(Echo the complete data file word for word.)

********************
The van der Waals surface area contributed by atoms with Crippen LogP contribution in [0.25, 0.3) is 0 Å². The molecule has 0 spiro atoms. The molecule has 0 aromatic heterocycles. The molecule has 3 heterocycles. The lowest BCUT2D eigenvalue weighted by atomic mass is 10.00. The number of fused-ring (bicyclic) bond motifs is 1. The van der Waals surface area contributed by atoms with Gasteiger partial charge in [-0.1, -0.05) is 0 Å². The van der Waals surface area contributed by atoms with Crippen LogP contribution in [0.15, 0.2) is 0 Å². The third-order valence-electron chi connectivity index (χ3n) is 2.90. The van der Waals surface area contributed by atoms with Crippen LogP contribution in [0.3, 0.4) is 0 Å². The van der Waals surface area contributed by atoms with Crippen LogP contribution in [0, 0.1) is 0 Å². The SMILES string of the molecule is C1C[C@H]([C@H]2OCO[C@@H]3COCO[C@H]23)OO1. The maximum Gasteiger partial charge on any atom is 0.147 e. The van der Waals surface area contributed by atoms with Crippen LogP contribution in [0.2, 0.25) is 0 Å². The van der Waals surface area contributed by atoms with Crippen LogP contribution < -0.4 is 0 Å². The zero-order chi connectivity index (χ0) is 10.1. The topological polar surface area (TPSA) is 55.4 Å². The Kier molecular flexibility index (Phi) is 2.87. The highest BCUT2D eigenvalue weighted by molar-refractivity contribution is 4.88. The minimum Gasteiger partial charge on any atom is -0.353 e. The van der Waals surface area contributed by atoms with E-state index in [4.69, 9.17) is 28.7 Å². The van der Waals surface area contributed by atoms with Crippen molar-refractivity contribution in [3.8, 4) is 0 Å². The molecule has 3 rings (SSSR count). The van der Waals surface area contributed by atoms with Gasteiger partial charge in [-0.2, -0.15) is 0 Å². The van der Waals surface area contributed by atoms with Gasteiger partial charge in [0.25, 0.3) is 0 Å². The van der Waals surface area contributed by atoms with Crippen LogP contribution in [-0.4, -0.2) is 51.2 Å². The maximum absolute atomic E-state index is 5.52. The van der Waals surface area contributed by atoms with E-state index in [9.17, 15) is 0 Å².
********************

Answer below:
The van der Waals surface area contributed by atoms with Crippen LogP contribution in [0.25, 0.3) is 0 Å². The molecule has 0 spiro atoms. The molecule has 0 aromatic heterocycles. The molecule has 3 heterocycles. The lowest BCUT2D eigenvalue weighted by atomic mass is 10.00. The number of fused-ring (bicyclic) bond motifs is 1. The van der Waals surface area contributed by atoms with Gasteiger partial charge in [-0.1, -0.05) is 0 Å². The van der Waals surface area contributed by atoms with Crippen LogP contribution in [0.15, 0.2) is 0 Å². The third-order valence-electron chi connectivity index (χ3n) is 2.90. The van der Waals surface area contributed by atoms with Crippen LogP contribution in [0.3, 0.4) is 0 Å². The van der Waals surface area contributed by atoms with Crippen LogP contribution in [0, 0.1) is 0 Å². The SMILES string of the molecule is C1C[C@H]([C@H]2OCO[C@@H]3COCO[C@H]23)OO1. The maximum Gasteiger partial charge on any atom is 0.147 e. The van der Waals surface area contributed by atoms with Crippen LogP contribution in [0.2, 0.25) is 0 Å². The van der Waals surface area contributed by atoms with Crippen LogP contribution < -0.4 is 0 Å². The zero-order chi connectivity index (χ0) is 10.1. The topological polar surface area (TPSA) is 55.4 Å². The Kier molecular flexibility index (Phi) is 2.87. The highest BCUT2D eigenvalue weighted by molar-refractivity contribution is 4.88. The minimum Gasteiger partial charge on any atom is -0.353 e. The van der Waals surface area contributed by atoms with E-state index in [4.69, 9.17) is 28.7 Å². The van der Waals surface area contributed by atoms with Crippen molar-refractivity contribution in [3.8, 4) is 0 Å². The molecule has 3 rings (SSSR count). The van der Waals surface area contributed by atoms with Gasteiger partial charge in [-0.2, -0.15) is 0 Å². The van der Waals surface area contributed by atoms with Gasteiger partial charge in [0.25, 0.3) is 0 Å². The van der Waals surface area contributed by atoms with Crippen LogP contribution in [-0.4, -0.2) is 51.2 Å². The maximum absolute atomic E-state index is 5.52. The van der Waals surface area contributed by atoms with E-state index in [9.17, 15) is 0 Å².